The partnership was formalized at an August 25 press conference, which also included the announcement of a $2.75 million federal contract award from the Oak Ridge National Laboratory toward the project’s $30 million estimated cost. Funds for the project will come through a mix of conventional financing and national grants.

Students in the program include those seeking a Bachelor of Science degree in Sustainable Business, the first undergraduate program of its kind in the nation, as well as those seeking minor degree or a certificate in sustainable business. The program began officially in August 2003 and enrollment is double what Dr. Matthew Tueth, director of the Sustainable Business Program, had expected. Twenty-seven students are currently enrolled in the program, including four Metro Health management employees.

The CSEE, which planners expect to achieve the coveted LEED (Leadership in Energy and Environmental Design) Platinum designation of the U.S. Green Building Council, “will produce renewable energy for the hospital and potentially the health care village,” said Tueth. In its 45,000-square-foot energy and educational center, students will participate in learning and research projects in areas such as community education, waste elimination, material recycling and renewable power generation to further their education and assist in developing the facility’s potential.

“The Metro Health Village project is unique in the world,” Tueth noted. “Our association with this truly unique sustainable business development will benefit Aquinas and the sustainable business program as well as Metro Health.” And, in the spirit of sustainable business, it is also expected to benefit the local environment, the economy and the community as a whole.

One Fine Day….Arts, That Is!!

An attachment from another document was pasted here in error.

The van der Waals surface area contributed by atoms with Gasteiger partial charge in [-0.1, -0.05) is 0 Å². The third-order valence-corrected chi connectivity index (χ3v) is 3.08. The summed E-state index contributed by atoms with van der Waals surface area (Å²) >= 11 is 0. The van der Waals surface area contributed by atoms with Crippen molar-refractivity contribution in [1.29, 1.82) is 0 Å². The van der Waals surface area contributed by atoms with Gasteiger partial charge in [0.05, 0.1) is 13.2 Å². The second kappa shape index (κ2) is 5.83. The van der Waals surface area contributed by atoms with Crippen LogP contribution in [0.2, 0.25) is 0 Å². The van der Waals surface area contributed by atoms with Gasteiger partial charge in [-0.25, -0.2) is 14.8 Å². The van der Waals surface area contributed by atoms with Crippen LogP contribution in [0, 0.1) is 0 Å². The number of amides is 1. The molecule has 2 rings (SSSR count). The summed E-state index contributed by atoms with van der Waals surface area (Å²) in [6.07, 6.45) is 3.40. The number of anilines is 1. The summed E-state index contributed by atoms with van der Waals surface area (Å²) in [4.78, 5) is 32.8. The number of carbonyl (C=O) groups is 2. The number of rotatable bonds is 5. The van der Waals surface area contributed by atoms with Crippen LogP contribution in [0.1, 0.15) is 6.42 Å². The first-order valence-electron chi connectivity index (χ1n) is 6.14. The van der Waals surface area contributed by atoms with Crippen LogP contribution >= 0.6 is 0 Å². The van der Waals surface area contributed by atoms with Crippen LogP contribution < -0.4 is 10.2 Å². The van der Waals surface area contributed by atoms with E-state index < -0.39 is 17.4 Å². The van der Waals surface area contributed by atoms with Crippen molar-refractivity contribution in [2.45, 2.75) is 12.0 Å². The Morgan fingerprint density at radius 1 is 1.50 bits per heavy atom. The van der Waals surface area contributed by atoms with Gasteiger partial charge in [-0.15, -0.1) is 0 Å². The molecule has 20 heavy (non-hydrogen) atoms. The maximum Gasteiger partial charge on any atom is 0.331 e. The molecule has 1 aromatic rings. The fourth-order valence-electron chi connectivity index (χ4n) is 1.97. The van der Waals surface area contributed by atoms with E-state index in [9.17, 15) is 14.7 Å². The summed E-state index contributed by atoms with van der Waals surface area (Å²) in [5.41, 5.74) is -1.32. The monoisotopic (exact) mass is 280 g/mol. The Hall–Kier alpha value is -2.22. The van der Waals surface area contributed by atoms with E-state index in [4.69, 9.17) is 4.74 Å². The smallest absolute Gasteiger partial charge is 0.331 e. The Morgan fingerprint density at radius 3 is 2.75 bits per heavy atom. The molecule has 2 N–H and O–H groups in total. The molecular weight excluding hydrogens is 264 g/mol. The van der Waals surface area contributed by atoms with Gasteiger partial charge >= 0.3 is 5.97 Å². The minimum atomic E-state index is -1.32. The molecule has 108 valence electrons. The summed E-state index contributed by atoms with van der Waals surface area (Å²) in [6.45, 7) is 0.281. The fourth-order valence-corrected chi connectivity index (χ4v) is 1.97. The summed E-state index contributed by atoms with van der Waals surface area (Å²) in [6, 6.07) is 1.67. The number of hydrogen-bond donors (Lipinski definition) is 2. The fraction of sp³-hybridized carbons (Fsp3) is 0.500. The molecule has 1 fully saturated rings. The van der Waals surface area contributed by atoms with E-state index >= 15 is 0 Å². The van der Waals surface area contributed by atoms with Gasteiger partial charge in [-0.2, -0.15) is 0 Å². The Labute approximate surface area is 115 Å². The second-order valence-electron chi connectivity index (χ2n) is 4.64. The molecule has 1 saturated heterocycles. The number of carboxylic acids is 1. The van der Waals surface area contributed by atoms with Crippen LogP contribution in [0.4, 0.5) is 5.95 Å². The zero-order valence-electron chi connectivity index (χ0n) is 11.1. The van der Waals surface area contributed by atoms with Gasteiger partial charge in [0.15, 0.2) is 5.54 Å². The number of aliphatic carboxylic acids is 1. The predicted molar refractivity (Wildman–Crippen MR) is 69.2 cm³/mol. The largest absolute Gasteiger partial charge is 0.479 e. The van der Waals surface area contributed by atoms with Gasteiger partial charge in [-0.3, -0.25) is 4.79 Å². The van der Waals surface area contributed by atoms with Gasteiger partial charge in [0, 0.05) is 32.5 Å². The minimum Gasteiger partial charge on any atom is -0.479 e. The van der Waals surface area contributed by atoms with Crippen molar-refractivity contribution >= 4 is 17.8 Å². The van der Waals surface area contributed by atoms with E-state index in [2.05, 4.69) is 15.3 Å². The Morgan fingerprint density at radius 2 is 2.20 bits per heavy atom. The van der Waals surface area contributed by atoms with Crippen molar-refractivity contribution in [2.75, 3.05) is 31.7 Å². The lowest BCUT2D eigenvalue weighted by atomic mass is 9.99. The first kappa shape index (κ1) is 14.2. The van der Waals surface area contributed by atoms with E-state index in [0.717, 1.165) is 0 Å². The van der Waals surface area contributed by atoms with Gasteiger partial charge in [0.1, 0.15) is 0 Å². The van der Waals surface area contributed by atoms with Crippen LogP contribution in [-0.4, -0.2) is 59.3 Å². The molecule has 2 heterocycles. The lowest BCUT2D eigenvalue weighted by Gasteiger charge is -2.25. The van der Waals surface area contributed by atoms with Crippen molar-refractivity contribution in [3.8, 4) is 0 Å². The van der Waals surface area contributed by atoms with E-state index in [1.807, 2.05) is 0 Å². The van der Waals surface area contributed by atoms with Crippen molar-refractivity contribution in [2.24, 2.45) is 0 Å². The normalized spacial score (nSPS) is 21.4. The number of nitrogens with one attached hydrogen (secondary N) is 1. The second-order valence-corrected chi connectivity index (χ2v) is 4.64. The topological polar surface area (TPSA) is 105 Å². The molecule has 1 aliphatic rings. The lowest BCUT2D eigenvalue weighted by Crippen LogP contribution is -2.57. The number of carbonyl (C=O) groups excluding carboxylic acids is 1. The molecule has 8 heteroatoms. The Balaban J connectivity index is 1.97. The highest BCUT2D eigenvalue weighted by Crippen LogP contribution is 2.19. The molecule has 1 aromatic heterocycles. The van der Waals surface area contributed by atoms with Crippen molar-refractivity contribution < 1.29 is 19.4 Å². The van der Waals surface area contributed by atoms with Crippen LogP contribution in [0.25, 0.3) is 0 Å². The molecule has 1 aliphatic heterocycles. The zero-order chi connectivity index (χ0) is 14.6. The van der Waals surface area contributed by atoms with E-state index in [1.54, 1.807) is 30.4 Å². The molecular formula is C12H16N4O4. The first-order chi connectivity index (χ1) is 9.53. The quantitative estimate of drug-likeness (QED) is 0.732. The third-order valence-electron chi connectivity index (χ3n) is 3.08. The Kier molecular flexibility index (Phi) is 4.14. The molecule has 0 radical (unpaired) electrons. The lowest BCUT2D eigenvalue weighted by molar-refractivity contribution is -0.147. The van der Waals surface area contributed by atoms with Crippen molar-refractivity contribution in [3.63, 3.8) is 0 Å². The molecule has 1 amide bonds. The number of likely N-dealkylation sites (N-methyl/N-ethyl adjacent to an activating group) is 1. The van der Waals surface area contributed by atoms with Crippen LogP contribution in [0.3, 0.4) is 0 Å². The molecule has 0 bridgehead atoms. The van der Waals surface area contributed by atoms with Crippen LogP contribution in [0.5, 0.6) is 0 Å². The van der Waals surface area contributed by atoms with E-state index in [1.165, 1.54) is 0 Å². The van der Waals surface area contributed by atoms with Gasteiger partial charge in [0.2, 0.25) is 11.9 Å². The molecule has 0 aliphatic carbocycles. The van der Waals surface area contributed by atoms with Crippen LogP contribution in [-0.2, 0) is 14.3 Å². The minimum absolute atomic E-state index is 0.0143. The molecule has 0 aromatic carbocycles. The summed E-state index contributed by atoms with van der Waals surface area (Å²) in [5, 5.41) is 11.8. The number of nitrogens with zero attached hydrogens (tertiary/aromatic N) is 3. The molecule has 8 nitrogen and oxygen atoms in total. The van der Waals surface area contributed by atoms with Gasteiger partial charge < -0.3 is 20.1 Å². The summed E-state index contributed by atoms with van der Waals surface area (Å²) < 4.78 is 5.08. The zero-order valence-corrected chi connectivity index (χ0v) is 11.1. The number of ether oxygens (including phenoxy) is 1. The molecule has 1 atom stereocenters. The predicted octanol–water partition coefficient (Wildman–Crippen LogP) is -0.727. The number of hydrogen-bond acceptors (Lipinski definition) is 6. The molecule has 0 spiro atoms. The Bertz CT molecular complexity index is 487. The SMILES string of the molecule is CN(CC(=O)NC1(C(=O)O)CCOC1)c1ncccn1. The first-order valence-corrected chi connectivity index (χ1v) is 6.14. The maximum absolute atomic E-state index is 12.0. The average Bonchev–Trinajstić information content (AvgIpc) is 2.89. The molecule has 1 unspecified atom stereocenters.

By Damon Bouwkamp `00, Admissions Representative
Associate Professor of Art Kurt Kaiser works with several student prospects. Dr. Paul Brewer orchestrates a group of musicians

Experiencing the arts has become one of the most important parts of an education for a number of high school students. Holding to that theme, the Admissions Office held the first annual Fine Arts Day (FAD) on March 19 with 180 prospects, high school freshmen through seniors, attended what many described “as the most unique visit at Aquinas College .”

“This is a really interesting program and really put together well,” said one student. “I loved the teachers and I met some awesome people.”

High school students from around the Midwest began the day with department overviews from professors and toured the Aquinas’ campus. After lunch, the students experienced everything from theatre workshops, jazz improvisation sessions, printmaking exercises, and poetry writing seminars. Following the breakout sessions, the students shared their work with everyone in the Performing Arts Center.

“I am impressed with everything I saw today and I would recommend this day to anyone who is interested in fine arts,” commented another student.